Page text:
Nov. 6, 2019

Sleep and sleepiness 'a huge problem' for people with spinal cord injury, UCalgary-led study finds

Disturbed breathing during sleep affects the flow of oxygen to the brain, and may increase risk of stroke

A new study led by a University of Calgary researcher at the Cumming School of Medicine (CSM) finds that fatigue and sleep may need more attention in order to prevent issues like stroke after spinal cord injury.

“People with spinal cord injury have alarming rates of stroke, and we wanted to understand why,” says study lead Dr. Aaron Phillips, PhD, assistant professor, in the Department of Physiology and Pharmacology, and member of the CSM’s Libin Cardiovascular Institute of Alberta and the Hotchkiss Brain Institute.

  • Photo above: Doctors test blood flow to check whether the brain is getting enough blood. Photo by Kelly Johnston, Cumming School of Medicine. 

Working with colleagues in Canada, Serbia and Croatia, the team determined that fatigue and sleep issues were prevalent in people with spinal cord injury and that sleep-related breathing problems were associated with reduced brain health in this population.

The power of numbers

Using a dataset of more than 60,000 people, the researchers first revealed that individuals with spinal cord injury experience fatigue more than people without spinal cord injury. “The risk of fatigue is nine times greater in individuals with spinal cord injury compared to those without,” says Dr. Phillips. “Prior to these results, I don’t really think we realized what a huge problem sleep and sleepiness are for people with spinal cord injury.”

The researchers also found the incidence of clinically defined sleep apnea was roughly four times greater for individuals with spinal cord injury compared to those without. Researchers went on to show that fatigue and trouble sleeping are related to the level and severity of the spinal cord injury.

The researchers next conducted sleep and in-depth physiological studies to test whether there were any scientifically measurable differences to sleep after spinal cord injury. The full-night polysomnography recorded their brain waves, oxygen level in participants’ blood, as well as their heart rate and breathing.

“People with spinal cord injury were suffering from very disturbed breathing during sleep that was actually preventing them from carrying oxygen to vital organs like their brain,” says Dr. Jordan Squair, PhD, postdoctoral scholar in the Phillips lab and first author on the study. “It’s not just about a good night’s sleep. Our study found sleep-related disorders are negatively associated with brain health for individuals with spinal cord injury.”

The equipment used by the team at the Phillips lab to test for gases and cerebral blood flow.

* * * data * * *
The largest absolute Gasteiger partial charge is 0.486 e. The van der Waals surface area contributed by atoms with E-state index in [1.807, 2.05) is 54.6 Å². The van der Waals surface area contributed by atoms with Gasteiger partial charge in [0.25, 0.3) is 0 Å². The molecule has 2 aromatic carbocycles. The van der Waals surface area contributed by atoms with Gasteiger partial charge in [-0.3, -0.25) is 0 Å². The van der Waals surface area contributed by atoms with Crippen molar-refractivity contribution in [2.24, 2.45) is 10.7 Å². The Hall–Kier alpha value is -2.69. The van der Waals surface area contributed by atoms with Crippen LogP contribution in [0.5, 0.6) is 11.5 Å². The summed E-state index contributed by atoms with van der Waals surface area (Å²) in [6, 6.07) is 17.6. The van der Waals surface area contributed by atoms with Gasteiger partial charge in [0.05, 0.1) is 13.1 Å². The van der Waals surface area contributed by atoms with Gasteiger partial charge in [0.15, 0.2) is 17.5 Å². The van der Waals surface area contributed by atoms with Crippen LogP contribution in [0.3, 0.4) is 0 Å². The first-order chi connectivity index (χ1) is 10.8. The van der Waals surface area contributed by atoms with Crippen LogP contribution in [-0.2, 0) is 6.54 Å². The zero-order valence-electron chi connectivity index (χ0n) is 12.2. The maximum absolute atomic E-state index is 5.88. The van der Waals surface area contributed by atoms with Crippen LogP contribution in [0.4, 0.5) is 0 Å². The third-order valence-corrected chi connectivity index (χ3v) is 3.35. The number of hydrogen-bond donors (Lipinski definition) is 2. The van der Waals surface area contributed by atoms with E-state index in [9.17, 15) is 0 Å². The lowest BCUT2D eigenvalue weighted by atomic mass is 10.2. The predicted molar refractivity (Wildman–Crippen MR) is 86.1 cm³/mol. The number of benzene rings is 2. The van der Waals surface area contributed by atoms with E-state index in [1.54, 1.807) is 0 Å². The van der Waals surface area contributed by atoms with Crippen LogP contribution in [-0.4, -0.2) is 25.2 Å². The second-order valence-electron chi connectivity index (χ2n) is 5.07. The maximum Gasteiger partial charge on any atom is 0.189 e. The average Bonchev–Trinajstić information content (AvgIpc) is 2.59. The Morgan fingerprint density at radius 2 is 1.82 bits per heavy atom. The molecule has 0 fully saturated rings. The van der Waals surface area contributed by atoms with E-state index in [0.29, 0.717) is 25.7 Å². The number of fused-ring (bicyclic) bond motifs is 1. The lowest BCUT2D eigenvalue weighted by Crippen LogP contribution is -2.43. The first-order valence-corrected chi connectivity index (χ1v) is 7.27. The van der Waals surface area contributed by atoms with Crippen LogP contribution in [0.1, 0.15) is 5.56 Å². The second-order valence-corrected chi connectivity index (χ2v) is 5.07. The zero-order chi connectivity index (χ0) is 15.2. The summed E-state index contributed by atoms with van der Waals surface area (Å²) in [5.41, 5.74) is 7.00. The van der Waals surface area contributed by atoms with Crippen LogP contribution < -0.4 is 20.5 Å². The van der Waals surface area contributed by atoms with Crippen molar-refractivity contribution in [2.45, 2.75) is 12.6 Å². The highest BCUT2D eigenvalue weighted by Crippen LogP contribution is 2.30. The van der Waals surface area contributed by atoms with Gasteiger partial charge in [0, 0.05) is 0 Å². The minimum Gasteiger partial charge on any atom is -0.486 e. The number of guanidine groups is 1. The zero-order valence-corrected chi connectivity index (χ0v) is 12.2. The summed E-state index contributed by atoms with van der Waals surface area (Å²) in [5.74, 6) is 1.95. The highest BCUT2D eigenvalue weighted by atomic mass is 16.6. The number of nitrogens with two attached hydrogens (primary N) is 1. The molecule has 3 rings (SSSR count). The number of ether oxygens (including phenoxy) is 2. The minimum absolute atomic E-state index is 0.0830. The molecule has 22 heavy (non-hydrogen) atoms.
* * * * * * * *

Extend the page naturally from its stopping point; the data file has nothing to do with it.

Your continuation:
The Phillips Lab investigates why people with spinal cord injury have a higher incidence of stroke.

Kelly Johnston, Cumming School of Medicine

The danger of sleep disorders

The results of neuroimaging tests provided the crucial findings for researchers. They found that sleep-related breathing problems in people with spinal cord injury were associated with reduced health of brain blood vessels. This is important as people with spinal cord injury are three to four times more likely to experience stroke than uninjured individuals.

“Our results make a case for health-care professionals to incorporate assessments of fatigue and sleep-related breathing examinations into routine care for people with spinal cord injury,” says Phillips. “In addition, the use of a continuous positive airway pressure (CPAP) device may provide wide-ranging benefits for this group of people, including the reduction of stroke risk.”

The findings are published in Neurology.
 

The Phillips Lab is supported by the Wings for Life Foundation (Project Grant), Compute Canada (Resources for Research Groups), Natural Sciences and Engineering Research Council (Canada; Discovery Grant), the Canadian Institutes of Health Research (Project Grant), Alberta Innovates Health Solutions, and Campus Alberta Neuroscience.

This work was also supported by the Rick Hansen Institute, the Ontario Neurotrauma Foundation and an ICORD Seed Grant funded through the Blusson Integrated Cures Partnership.

Led by the Hotchkiss Brain InstituteBrain and Mental Health is one of six research strategies guiding the University of Calgary in its Eyes High strategic direction. The strategy provides a unifying direction for brain and mental health research at the university and positions researchers to unlock new discoveries and treatments for brain health in our community